More than ever, Mauritius is rife with political scandals, ecological disasters, unemployment, declining spaces for democratic and artistic expression and abuse of power. For a year now, anxiety, frustration, and fear have been heightened. Mauritians are trying to survive while politicians are indulging in poverty porn: feeding the poor and making sure that they are seen doing it. The lack of means has been turned into a daily spectacle on social media platforms as those politicians usurp people’s misery and turn it into a PR stunt. Social media have become spaces where people, looking for a modicum of agency to avenge their own gloom, let out their fury and vitriol, before hitting the ‘block’ button. But misogyny will not solve your problems.

The tragedy of our society is that it has convinced people to whom it has given inferior statuses of the reality of this verdict. This dictum is translated into fact when the allegedly inferior are made so, as far as societal realities are concerned. It is a more hidden phenomenon under neo-liberalism than it was under slavery, for instance, but it is no less implacable. Through this logic, aspiring for a better future has become preposterous while our rights to civic participation are being nipped in the bud. Somewhere along the way, the ideals of peace, justice and liberty have been reduced to the idea of common suffering instead of reaching for human dignity for all.

Sure, some may say that there are laws to protect women against abuse and harassment, and, yes, there are. But why do men like Ash Vin still behave as they do? Aren’t they scared of being caught? For years, misogyny, coupled with racism, has been munching at our social, political and economic fabric – and potential – like a cloud of locusts. Sexual violence is not a woman’s issue and it does not start and end with rape. It begins in the media, in schools, at the workplace, behind screens and through phrases like “boys will be boys”. It is an accumulation that condones a culture of abuse towards women. Most people don’t personally indulge in rapist reveries, but they will still tolerate or excuse them. What begins as hyperbolic posturing, when it is persistent and repeated will eventually manifest as reality.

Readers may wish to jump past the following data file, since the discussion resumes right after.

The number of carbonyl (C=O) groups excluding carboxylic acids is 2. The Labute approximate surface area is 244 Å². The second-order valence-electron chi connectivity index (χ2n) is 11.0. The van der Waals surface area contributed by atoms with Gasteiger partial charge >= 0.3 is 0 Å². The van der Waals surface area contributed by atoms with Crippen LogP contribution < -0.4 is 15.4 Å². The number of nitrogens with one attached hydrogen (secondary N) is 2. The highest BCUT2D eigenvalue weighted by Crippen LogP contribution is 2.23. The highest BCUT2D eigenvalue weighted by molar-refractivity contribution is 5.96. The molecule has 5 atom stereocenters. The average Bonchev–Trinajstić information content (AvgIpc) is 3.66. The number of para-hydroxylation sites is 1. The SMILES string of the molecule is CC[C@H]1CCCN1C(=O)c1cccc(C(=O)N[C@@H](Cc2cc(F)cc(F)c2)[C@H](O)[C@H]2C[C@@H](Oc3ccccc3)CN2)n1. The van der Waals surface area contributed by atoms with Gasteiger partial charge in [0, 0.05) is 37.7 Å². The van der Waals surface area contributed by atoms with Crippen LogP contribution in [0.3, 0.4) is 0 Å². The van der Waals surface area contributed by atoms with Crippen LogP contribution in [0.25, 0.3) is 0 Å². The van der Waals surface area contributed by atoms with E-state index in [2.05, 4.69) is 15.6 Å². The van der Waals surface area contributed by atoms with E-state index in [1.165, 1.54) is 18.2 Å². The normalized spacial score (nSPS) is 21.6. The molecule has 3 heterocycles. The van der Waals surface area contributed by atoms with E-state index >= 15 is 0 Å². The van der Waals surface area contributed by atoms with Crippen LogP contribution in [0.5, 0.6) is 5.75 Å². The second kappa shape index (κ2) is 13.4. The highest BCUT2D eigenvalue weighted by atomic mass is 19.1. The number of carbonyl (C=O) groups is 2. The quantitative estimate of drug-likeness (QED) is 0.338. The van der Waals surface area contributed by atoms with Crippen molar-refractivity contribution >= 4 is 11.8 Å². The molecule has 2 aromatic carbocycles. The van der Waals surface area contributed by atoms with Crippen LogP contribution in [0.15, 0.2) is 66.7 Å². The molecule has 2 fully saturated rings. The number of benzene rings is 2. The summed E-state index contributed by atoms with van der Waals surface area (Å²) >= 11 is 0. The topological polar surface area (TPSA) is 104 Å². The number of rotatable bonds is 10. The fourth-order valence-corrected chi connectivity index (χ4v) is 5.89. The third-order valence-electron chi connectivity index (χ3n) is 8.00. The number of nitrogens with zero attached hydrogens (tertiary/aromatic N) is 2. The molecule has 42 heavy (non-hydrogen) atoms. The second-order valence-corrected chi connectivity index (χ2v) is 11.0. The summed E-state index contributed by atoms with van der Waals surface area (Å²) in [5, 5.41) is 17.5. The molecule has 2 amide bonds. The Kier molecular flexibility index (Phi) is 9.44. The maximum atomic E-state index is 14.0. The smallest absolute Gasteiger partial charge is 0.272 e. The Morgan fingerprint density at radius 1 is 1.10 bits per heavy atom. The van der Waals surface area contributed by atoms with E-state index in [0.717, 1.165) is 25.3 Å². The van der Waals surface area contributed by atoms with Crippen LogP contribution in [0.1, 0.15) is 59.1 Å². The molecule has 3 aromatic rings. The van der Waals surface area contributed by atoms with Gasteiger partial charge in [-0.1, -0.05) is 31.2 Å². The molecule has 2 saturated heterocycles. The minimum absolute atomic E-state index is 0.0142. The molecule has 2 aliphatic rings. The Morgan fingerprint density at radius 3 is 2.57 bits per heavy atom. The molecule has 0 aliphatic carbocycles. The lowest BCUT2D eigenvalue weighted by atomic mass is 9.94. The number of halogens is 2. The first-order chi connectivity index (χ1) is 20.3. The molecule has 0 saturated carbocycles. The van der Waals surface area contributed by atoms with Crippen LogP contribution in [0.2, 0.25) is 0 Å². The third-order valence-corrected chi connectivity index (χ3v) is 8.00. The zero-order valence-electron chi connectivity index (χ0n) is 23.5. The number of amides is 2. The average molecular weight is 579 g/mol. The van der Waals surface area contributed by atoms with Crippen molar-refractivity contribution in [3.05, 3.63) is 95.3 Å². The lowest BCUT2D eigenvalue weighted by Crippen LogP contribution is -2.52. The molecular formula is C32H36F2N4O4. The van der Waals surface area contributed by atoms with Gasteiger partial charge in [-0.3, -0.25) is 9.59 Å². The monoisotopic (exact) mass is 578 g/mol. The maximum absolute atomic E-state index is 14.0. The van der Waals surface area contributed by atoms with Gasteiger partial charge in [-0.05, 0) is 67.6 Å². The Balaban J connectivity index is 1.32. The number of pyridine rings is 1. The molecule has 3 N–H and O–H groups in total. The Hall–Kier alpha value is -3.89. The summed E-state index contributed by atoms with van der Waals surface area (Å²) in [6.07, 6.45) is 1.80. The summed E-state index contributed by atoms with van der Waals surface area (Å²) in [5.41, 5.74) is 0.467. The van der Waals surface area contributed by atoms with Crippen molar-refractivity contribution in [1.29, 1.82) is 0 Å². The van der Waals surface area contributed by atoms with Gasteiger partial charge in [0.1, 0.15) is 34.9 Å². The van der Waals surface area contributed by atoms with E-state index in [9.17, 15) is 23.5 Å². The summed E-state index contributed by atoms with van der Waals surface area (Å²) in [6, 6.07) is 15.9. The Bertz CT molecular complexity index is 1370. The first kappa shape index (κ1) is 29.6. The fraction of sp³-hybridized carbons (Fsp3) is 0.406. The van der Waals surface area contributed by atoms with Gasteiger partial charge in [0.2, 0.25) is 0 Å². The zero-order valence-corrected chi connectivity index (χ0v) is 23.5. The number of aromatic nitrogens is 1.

“I made it home safe”

A few days ago, a young man named Jake Davison shot dead five people in the English City of Plymouth. He had previously made repeated misogynist remarks on social media that echoed the ideology of “incel” – “involuntary celibate”, a movement of men who often claim that they feel unfairly denied sex by women and girls. Davison made hateful remarks on a YouTube channel calling women “very simple-minded” and saying that most women are only motivated by money. Davison’s shooting gave way to discussions online about whether incel violence should be included in anti-terrorism legislation. It is a fair question. If a terrorist group, like ISIS, were sending out hateful messages, it would be shut down immediately. Ash Vin, and the likes of him, would be considered as homegrown terrorists.

When opening up about sexism nowadays, we often hear “not all men…” It’s true; the question is nuanced, but this is how it goes: If you were required to spend several hours in a snake pit, and told that not all snakes were venomous or poisonous, you would still feel uncomfortable and act with extra precaution, because as a lay-person, you know what snakes are capable of.  More often than not, that’s how women feel about men – we are cautious. Even if it is “not all men”, it becomes “safer” to believe them when they fantasise or “joke” about abuse.

Until we are able to single out the non-venomous snakes, my female friends and I will have to wait on one another to get inside our homes before feeling safe to drive off. We will keep carrying sharp objects concealed in our pockets and in our long-sleeved jackets while walking home from work at dusk. We will continue to pretend to be on the phone while we walk alone. We will be obliged to consistently send text messages reading “I made it home safe”. We will also think twice before daring to dream of success in our own terms.

As I get home and send off the holy grail of text messages, I am reminded that while men may be scared that women aspire for social independence, or that women will turn down their date invitations, women are scared it is their lives men will take.